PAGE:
Ensuring Routing Guide Compliance
When vendors fail to comply with shippers’ routing guide instructions, all parties involved experience frustration. To improve compliance, shippers must provide clear and concise instructions about how they want their freight to move. Here is advice on ensuring routing guide compliance from Harold B. Friedman, senior vice president of global corporate development at freight payment and auditing service provider Data2Logistics.
1. Make your routing guide easily accessible. Post the routing guide on your Web site. If you don’t have the ability to host the routing guide on your site, many services can do it for you.
2. Keep routing guide information current. If a carrier is no longer in business or is no longer a preferred carrier, make sure you update your routing guide immediately to prevent non-compliance.
3. Be upfront about chargebacks. Your purchase order should stipulate that you will charge vendors back for the cost of non-compliance, plus a fee for the violation. Non-compliance creates a situation where you have to handle an extra carrier at your dock. It is not unusual for best-in-class companies to add non-compliance fees—and it gets vendors’ attention.
4. Create a point of contact within your company. Vendors will inevitably have questions regarding carriers. By providing a point of contact at your company, you eliminate guesswork for the vendor—and provide a live person to speak with if specified carriers are unavailable to pick up the freight.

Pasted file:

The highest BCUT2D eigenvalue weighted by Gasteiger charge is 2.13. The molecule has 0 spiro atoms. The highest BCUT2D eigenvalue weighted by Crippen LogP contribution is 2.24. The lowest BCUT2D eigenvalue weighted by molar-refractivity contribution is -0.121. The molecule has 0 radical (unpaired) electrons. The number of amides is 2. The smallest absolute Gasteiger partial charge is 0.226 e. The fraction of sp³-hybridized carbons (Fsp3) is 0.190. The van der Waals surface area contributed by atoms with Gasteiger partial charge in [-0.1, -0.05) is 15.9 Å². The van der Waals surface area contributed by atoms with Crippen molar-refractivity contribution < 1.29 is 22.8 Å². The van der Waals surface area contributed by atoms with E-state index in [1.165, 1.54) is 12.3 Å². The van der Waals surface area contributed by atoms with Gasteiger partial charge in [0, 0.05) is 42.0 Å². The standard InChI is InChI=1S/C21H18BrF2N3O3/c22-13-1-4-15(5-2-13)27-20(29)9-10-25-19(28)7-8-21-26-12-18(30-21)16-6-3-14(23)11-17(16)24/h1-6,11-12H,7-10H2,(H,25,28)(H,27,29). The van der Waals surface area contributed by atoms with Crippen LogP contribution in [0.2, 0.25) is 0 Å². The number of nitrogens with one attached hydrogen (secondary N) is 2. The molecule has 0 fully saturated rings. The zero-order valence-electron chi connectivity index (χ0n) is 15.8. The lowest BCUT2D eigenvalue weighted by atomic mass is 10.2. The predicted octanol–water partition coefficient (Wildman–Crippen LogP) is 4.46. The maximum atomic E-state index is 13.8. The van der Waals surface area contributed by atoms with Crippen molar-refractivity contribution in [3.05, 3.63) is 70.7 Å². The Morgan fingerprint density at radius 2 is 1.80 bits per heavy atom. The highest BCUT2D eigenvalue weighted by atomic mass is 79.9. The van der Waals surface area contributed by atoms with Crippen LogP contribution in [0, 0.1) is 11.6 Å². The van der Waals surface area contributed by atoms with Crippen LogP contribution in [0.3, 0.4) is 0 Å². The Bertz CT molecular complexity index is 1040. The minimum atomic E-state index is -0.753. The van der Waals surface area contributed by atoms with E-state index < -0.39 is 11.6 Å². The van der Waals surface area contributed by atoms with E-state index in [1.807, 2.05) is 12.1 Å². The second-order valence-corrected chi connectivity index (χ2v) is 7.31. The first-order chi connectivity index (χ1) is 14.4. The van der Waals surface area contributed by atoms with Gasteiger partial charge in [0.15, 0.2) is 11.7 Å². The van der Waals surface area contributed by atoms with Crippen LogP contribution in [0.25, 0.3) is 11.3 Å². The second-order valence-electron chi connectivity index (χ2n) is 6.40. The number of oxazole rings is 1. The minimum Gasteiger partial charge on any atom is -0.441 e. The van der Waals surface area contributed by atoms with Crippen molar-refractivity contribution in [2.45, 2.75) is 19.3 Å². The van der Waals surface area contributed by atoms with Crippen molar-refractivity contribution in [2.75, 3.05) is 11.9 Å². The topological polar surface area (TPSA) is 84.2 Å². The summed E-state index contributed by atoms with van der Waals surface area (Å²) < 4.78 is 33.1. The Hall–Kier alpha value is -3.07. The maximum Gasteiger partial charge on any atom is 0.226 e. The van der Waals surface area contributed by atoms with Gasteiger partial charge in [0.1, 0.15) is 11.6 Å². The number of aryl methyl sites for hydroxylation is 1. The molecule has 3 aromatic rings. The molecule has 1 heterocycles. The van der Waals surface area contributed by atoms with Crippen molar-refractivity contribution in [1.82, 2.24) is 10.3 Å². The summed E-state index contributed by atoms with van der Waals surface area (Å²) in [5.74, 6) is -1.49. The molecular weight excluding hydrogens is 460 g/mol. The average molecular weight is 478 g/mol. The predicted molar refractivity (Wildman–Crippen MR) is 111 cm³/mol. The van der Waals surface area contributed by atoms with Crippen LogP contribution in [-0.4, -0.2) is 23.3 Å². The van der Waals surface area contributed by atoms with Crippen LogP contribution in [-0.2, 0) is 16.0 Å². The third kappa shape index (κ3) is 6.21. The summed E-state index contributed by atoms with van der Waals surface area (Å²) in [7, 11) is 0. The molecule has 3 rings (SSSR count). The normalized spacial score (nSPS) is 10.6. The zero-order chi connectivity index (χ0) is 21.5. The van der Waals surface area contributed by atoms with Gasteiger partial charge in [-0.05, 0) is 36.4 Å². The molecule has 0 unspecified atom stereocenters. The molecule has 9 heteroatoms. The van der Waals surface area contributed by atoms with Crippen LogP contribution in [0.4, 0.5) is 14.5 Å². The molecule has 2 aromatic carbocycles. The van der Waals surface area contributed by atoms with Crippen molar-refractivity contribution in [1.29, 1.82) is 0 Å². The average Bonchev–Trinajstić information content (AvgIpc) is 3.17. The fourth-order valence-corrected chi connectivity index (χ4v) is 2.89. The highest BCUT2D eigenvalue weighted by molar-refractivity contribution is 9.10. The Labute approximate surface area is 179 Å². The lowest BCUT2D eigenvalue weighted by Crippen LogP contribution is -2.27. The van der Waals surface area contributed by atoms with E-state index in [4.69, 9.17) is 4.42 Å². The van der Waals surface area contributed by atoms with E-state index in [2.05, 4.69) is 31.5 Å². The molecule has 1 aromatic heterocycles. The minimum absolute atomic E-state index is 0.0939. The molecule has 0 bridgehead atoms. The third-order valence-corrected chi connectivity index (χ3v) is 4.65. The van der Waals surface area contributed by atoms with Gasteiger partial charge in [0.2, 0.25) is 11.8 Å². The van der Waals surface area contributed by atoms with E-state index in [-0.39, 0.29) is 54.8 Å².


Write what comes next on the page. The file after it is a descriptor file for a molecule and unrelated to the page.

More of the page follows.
5. Stipulate the criteria for mode selection. For example, all shipments weighing less than 50 pounds should be sent via a parcel carrier.
6. Clearly state the actions required. Your purchase order should state that, as part of the terms and conditions for purchasing the vendor’s product, the vendor must select a carrier to deliver the product in accordance with your routing guide, or one of your preferred carriers, if specified.
7. Be specific about geography. If your routing guide is segmented by region, clearly identify the geography that is included in a region. Use states or ZIP codes to define regions.
8. Provide carrier contact information. Include the name, address, phone number, e-mail address, and any other pertinent information carriers provide. This will make it easier for your vendors to do business with them.
9. Divide carriers into categories. The routing guide should list carriers by mode and weight breaks that you want applied in the carrier selection process. This will help the vendor understand your threshold for less-than-truckload vs. truckload carriers.
10. Identify a process for premium freight. If a customer is late ordering a product and requires expedited delivery, the routing guide should detail the procedures the vendor should follow, in addition to the carrier it should use —for example, the vendor may be required to obtain a premium freight authorization number.